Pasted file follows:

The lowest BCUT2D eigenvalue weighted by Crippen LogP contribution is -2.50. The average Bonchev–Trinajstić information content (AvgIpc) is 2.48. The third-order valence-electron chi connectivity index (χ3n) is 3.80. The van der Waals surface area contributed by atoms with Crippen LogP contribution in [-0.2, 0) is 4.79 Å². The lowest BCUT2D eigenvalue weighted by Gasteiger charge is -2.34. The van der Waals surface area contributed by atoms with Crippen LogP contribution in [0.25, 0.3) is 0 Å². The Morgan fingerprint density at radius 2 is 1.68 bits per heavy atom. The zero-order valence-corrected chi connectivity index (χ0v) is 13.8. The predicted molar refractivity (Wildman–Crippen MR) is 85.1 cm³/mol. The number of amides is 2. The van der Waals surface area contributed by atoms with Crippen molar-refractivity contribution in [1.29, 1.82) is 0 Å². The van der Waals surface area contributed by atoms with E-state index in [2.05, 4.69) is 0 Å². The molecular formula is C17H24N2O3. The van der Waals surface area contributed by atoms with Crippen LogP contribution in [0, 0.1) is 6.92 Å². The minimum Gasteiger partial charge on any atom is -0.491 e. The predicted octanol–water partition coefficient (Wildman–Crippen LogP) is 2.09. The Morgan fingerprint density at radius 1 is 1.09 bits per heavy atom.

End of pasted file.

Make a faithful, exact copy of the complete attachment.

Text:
The lowest BCUT2D eigenvalue weighted by Crippen LogP contribution is -2.50. The average Bonchev–Trinajstić information content (AvgIpc) is 2.48. The third-order valence-electron chi connectivity index (χ3n) is 3.80. The van der Waals surface area contributed by atoms with Crippen LogP contribution in [-0.2, 0) is 4.79 Å². The lowest BCUT2D eigenvalue weighted by Gasteiger charge is -2.34. The van der Waals surface area contributed by atoms with Crippen LogP contribution in [0.25, 0.3) is 0 Å². The Morgan fingerprint density at radius 2 is 1.68 bits per heavy atom. The zero-order valence-corrected chi connectivity index (χ0v) is 13.8. The predicted molar refractivity (Wildman–Crippen MR) is 85.1 cm³/mol. The number of amides is 2. The van der Waals surface area contributed by atoms with Crippen molar-refractivity contribution in [1.29, 1.82) is 0 Å². The van der Waals surface area contributed by atoms with E-state index in [2.05, 4.69) is 0 Å². The molecular formula is C17H24N2O3. The van der Waals surface area contributed by atoms with Crippen LogP contribution in [0, 0.1) is 6.92 Å². The minimum Gasteiger partial charge on any atom is -0.491 e. The predicted octanol–water partition coefficient (Wildman–Crippen LogP) is 2.09. The Morgan fingerprint density at radius 1 is 1.09 bits per heavy atom.